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Most of my dreams prior to the 1980s are included in my daily journals and my trip journals.

I'd had recurrent dreams from very young times. What follows is taken from my Short Fiction "Dreams," written very long ago.

Everyone has, at one time or another, heard about the legendary Sandman. At an early age I had my own Sandman. One of the earliest recollections I have of my childhood was a conversation with my mother. I told her, or rather asked her, if she had ever seen the Mymphs. She thought I meant nymphs, which I didn't, and said no. I was rather disappointed, because I wanted to share my wonderful Mymphs with others. I have never actually attempted to describe them to anyone before. I really don't think I can do that even now that I am older; however, I shall try.

At a very early age I was falling into the habit of insomnia. I couldn't go to sleep even if I tried my darndest! I would lay, and toss, and turn, and think of the oddest things. It would simply be impossible to fall asleep. What would I do? I would conjure up my Mymphs. By shutting my eyes --- not hard, just enough to keep out the light --- and concentrate, a strange darkness would fall over my mind's eye, and weird patterns would be formed. A cloud of grayish vapor would rise and center in my brain, then it would turn to a deep, intense, blue. I'm positive that no crayon or paint could quite equal its vividness. A latticework of criss-crossing lines of fiery red would then center on the blue background, and in the middle of each red-orange square there would appear minute silver sparks --- starlike in their size and brilliance. These would fade, and then myriads of motes, ranging from yellow to orange, would fly helter-skelter around like a colored snowstorm. This would fade in turn and would be replaced by the standard sleep-arouser: particles of deep, deep flashing yellow would appear on a greenish black background, upon which were placed an infinitesimal grain or purest black. The dots would rush back and forth in a bewildering manner, too rapidly for the mind to follow. At this point in the vision I could open my eyes in the darkness of my bedroom and see the Mymphs transposed on the bedspread, the curtains, the door, or anywhere I happened to look, except in the bright light. The final dotting would last for some time, two or three seconds, while the preliminary flashings would change faster that I could ever follow. Immediately after this display of mental fireworks, sometimes even during it, I would fall into a deep slumber, not to awaken until the alarm.

How I thought of the name Mymphs for them, I'll never know. As a matter of fact, when I first heard the word "nymph" mentioned, I was instantly reminded of my vision. The spelling in itself is not exactly as I have put it down. In my mind I know the sound that it has, and that is enough. It is somewhat more like "mympTs" or mymNTptHs" than MympHs, but it is more easily recognized when I spell it the latter way.

Lately I have accustomed myself to the hypnotic effect of the whirling, flashing bits of color. I do not immediately fall asleep once seeing the illusion. I have finished seeing them on many nights. The main display dies away slowly and is taken place by a foglike grayishness that seems to be moving in much the same way as the rest of it, only more slowly and sluggishly. A few times I have even conjured them up a second time. I have not yet needed a third time but, as the "kick" in a drug looses its "punch" through repeated use, I can see that in the near future I may have need of a third or even fourth time. I can imagine that with complete maturity I may lose my strange powers of self-hypnosis altogether, and I will never have the urge to write about it again. So, I write and finish it now, while it is still fresh in my memory.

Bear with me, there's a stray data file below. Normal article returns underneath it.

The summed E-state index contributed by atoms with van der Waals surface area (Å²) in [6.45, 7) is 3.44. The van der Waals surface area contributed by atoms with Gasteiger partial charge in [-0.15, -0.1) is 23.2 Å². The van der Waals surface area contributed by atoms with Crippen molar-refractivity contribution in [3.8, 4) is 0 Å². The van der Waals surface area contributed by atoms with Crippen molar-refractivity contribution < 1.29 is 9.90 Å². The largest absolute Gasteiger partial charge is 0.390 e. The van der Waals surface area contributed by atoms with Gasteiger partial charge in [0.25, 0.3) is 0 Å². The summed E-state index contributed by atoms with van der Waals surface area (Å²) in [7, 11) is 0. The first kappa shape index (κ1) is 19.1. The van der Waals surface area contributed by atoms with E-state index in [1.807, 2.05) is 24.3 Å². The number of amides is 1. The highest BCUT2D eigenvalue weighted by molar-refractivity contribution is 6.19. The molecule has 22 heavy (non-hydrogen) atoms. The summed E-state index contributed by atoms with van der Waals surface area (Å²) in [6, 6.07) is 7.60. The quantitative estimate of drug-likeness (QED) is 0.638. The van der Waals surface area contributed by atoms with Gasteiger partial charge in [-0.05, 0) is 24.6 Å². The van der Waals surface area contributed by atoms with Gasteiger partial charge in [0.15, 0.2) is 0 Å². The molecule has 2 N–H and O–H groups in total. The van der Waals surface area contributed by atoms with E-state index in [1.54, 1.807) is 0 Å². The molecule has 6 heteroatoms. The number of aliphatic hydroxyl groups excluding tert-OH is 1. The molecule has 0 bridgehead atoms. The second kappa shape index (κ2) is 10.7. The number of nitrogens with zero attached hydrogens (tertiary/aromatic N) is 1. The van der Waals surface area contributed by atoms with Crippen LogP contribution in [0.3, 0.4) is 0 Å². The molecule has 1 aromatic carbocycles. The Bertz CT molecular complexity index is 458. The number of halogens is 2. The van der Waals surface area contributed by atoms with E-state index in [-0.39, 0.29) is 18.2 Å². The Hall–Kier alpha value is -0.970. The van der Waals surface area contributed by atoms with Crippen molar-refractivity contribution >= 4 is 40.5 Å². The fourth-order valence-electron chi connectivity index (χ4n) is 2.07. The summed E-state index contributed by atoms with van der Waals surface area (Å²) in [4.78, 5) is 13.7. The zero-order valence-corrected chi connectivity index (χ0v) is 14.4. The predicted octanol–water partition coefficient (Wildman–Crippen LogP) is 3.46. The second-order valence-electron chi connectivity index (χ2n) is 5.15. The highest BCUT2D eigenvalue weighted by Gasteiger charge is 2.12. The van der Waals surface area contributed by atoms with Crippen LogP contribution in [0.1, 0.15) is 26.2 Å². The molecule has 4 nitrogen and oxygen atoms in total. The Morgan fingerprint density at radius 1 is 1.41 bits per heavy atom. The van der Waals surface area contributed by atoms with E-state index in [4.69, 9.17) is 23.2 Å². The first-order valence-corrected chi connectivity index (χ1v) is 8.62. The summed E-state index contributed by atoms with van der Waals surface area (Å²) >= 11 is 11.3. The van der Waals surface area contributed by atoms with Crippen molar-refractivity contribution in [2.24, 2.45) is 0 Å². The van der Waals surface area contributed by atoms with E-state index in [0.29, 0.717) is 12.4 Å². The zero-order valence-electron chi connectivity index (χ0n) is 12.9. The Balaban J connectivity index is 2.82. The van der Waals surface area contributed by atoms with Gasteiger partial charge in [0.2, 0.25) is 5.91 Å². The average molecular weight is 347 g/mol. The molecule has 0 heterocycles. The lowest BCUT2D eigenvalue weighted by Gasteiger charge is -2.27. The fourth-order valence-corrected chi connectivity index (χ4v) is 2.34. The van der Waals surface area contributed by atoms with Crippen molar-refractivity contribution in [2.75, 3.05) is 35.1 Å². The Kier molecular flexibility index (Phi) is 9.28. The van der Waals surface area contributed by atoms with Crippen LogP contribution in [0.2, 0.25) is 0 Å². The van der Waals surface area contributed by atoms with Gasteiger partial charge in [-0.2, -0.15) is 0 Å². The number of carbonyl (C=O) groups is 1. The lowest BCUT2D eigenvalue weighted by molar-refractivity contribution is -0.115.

Another remark often made about dreams is that the same dream is never repeated. This is not true both of my "Bridge" and "Fun House" dreams.
The Bridge is always approached on a steep hill, which the auto in which I am riding always has a hard time climbing. Suddenly, an Erector Set fantasy looms above us, looking vaguely like a garage grease rack, with two narrow tracks for the wheels and a dizzy, gaping expanse of nothingness between the tracks, which are too far apart to risk crossing, but too narrow by inches for the car to go between. Stuck in this dilemma, the driver can only back down the increasingly steep hill. The road mysteriously gets narrower and narrower, until, as it careens around a curve, the road completely converges to a point at a stunted, leafless tree. The car balances precariously for an instant at the brink of the precipice, and then the noiseless, frightening "dream-fall" shocks me into wakefulness.

Even more common than the "Bridge" fantasy is the terrifying "Fun House." I have always been terrified by fun-houses, and I wonder what came first, my fear of them, or the dream of them. I come into unreality wandering in an inky blackness. As a great fear overcomes me, I go off on a side passage to the right; a blaze of colored whirls seems to transport me to another dimension, and I am standing before a door, vaguely translucent, surrounded by a smoky gray glow. I push open the door and find myself surrounded by a semi-transparent, incredibly thin and ghostlike beings. They soundlessly mill around me in the grayish haze, ending by conducting me to a gray rocking chair, in which I am seated. Surrounded by a completely gray room I am instantly aware of a fishbowl beside me, in which is swimming the most-exotically-colored fish imaginable. I wake in a great fear, the startling fish-image still floating in my mind's eye. I smile when psychologists say that color in dreams is impossible. One day I will show them my fish.